Midsummer; We Sigh & Celebrate

 A midsummer festival in Scotland is what I found myself reading about this week in The Bookshop on the Corner by Jenny ColganGirls adorned in flowers crowns. Men in quilts. Bonfires, drums, fiddles, twirling dresses, and to top it off an unexpected, unpredictable sighting of the Northern Lights. (which I actually wrote 2 posts about this same time last year)

There was a collective gasp from the crowd. Then suddenly everyone was stomping and cheering, people jumping up from their blankets and trying to take photographs, which rather spoiled the moment, but Nina barely noticed. She was entranced, looking at the faint shimmering colors of the aurora borealis against the night sky. She had never seen anything so beautiful, so awe-inspiring, had never read anything quite so lovely.
— The Bookshop on the Corner, Jenny Colgan

I checked the internet wondering what date our summer solstice occurs; turns out it is this week, and starts tonight! It brings with it the longest day. A sigh or a celebration, or both? And I remember this quote from a book I read last summer in which there was also a Midsummer's night party. A girl from the story watches the preparations begin;

IMG_0360.jpg
The mower clattered away on the lawns behind her and she took up her stationary set, using it as a fan. Mechanical noises always made the heat seem worse and it was going to be dreadfully hot today. People did strange things in hot weather, unexpected things. It was not unheard of that a person might go a little mad when the temperature sweltered. Constance had never enjoyed Shakespeare-for the most part he was an utter bore-but he had one thing right: Midsummer was a strange and unpredictable time.
— Kate Morton, The Lake House

This Saturday I guess you could say we are having our own type of midsummer party. Oliver turns 4 on June 25th, so Saturday we are hosting a small backyard birthday party. I notice in my Sacred Ordinary Days planner, when I went to fill it out, that this Saturday is also a holy day in the liturgical calendar called Nativity of St. John the Baptist. "The day celebrates the birth of John the Baptist, who prepared the way for the Lord, prophesied of the coming of Christ and then Baptized Jesus as well." -Sacred Ordinary Days Planner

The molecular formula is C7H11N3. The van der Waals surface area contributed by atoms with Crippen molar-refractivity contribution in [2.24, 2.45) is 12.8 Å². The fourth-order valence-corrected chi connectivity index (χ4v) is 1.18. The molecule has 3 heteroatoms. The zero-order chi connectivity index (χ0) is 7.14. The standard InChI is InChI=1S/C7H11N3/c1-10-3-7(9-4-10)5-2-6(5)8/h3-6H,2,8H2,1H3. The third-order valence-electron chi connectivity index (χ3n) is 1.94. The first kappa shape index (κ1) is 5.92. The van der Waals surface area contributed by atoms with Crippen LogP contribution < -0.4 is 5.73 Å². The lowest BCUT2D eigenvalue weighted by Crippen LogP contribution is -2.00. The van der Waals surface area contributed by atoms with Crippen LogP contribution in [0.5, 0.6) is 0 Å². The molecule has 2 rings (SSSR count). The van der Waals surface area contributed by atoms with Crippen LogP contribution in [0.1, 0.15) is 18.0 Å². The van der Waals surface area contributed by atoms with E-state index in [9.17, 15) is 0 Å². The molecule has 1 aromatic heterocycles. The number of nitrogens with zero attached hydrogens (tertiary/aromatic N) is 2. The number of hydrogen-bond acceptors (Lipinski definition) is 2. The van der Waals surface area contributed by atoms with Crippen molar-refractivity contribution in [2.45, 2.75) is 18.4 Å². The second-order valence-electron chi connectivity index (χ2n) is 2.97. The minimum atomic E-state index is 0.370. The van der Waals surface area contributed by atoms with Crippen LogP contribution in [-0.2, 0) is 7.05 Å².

And the common prayer of the day is 

I will enter your gates with thanksgiving; I will dance in your courts with praise.
— from Common Prayer

All this combined

 swirls around in my mind today;

memories, dates, scenes from books and life in midsummer.

The day Oliver was born.

My water broke, but only just a little, 10 days before my due date (July 4th) after walking briskly on my treadmill. I wasn't sure though if that was really it. I proceeded not to tell anyone, and got my nails painted with my mom. Her treat since I was almost nine month pregnant and the Tulsa heat made it miserable outside. Halfway through the pedicure, I said  "I think my water might have broke this morning just a little". She freaked out and said I should probably go to the hospital to be safe. So I called Jeff. He met me at St. Francis, a pale pink hospital the color of a soft sun-setting sky in Tulsa, where I was also born. Embarrassment and emotions turned my face red and eyes watery an hour or so later when the test came back negative. They sent me home. Jeff took me out for salsa, chips, and queso to console me. Then sure enough, when we got home my water broke more and we went back to the hospital. Contractions began and Oliver arrived the next morning. It was magical, intense, and unexpected. A midsummer memory.

And now he's turning four. He came into my arms that day and began teaching me more about my own limits and capacities and the need to be gentle with myself, especially as a new mom who struggled with postpartum depression. He also brought gentleness and lightness into my life with his tenderness and cuteness. 

As I look in my Sacred Ordinary Days Planner at the Bible passages picked out for June 24th, the day of Oliver's party,  I decide to read it early today for this post, since I am writing about these midsummer celebrations.  And as I read gentleness greets me in a personal way. My heart is touched by the last line of Isaiah 40:1-11 

He will feed his flock like a shepherd. 

He will carry the lambs in his arms, holding them close to his heart.

He will gently lead the mother sheep with their young.

Isaiah 40:11